Post-Brexit predictions suggest it could be a bleak outlook for job hunters in the North West next year, despite a more positive picture for recruitment and retention nationally.
Employers in the North West will be the least likely to hire in England going into the new year according to the latest figures from ManpowerGroup.
The North West’s Net Employment Outlook is down two points from last quarter to +3%, and falls behind every other region in the UK except Wales.
Conversely, Lloyds bank have reported that job creation in the North West improved to the sharpest pace since June as businesses continued to see an increase in output and demand for products and services.
Martyn Kendrick, regional director for SME Banking in the North West, said:
“Despite growth slowing slightly in November, companies across the North West had a positive month, with both business activity and new orders rising for the fourth consecutive month.
“However the weakness of sterling is continuing to put pressure on businesses and, combined with the ongoing uncertainty surrounding the UK’s exit from the EU, it may affect demand in 2017.”
Business as usual
Liverpool accountant Peter Taaffe, managing partner at BWMacfarlane suggests that things have remained steady for many of the firms clients.
“For me, it is difficult to understand these latest figures or concede any lack of confidence in the North West. The general consensus amongst clients we work with – predominantly North West-based organisations – is that it is very much business as usual.
“The economic crunch that many predicted post-Brexit simply hasn’t happened. Granted, in the weeks following the referendum, many businesses were reticent to spend – but during the period August-October, we’ve seen a regain in confidence generally with many of our clients continuing to demonstrate steady financial growth and robust plans for the twelve months ahead.”
Planning for the future
Mr Kendrick added:
“It’s vital that firms start to plan for the future, reaching out to a trusted financial partner if they are experiencing issues or have any concerns.”
Peter Taaffe suggests that we need to see some evidence of an exit strategy before any real predictions can be made as to how business will be affected by Brexit.
“Theresa May has gone on record to say that there’ll be ‘no rush to the door’ in terms of Britain exiting Europe and it’ll be some time yet before we know what the country’s post-Brexit strategy will look like – only then can we take a real view on business confidence. In the meantime, what we must do is work together to create opportunities and support enterprise locally.”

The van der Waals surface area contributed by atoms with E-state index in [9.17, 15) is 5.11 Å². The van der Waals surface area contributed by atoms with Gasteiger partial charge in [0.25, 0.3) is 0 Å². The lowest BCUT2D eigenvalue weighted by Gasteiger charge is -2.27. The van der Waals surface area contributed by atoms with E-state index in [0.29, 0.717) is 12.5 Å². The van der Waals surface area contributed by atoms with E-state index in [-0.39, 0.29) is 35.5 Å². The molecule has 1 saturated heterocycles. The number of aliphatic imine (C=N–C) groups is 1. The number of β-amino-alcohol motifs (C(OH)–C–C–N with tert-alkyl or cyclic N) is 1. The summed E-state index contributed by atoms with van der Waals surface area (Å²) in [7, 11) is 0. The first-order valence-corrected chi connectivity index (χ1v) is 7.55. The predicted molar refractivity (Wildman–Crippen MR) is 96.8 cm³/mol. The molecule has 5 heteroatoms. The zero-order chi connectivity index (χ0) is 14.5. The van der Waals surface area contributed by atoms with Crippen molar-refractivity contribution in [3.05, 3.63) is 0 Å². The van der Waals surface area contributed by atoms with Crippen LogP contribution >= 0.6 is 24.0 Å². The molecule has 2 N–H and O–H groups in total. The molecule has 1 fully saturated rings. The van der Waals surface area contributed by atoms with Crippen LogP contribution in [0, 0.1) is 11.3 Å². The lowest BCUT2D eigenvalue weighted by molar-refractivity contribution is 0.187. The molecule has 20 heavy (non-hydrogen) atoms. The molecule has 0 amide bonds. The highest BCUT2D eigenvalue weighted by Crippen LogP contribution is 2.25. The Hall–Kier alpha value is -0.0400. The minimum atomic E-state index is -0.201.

And the latest ICAEW Business Confidence Monitor reveals that confidence in the North West has now fallen into negative territory after following a downward trend for two years, with many businesses feeling despondent about future improvements to economic conditions in the region.
Melanie Christie, ICAEW Director for the North West said:
“Businesses in the North West now need to see commitment from Government to the Northern Powerhouse vision and a robust economic plan that puts the North at the forefront of infrastructure spending plans to fuel confidence and further growth.”
Business growth set to slow
Whilst the British Chambers of Commerce upgraded its UK GDP growth forecast from 1.8% to 2.1% for 2016, it does suggest the current level of economic momentum is set to slow over the next two years, as continued uncertainty around the UK’s future relationship with the EU and higher inflation are expected to dampen growth in the medium term.
Added to that, depreciation in the value of sterling since the EU referendum is expected to push up inflation, impacting both consumer spending and business investment; and while average earnings are to hold steady, real wage growth is likely to be eroded by inflationary pressures.
Suren Thiru, head of economics at the BCC, said:
“Uncertainty remains over the longer-term outlook, but the UK’s structural imbalances, including the over reliance on services and household spending as drivers of growth, continues to leave the UK vulnerable to rapid changes in economic conditions.”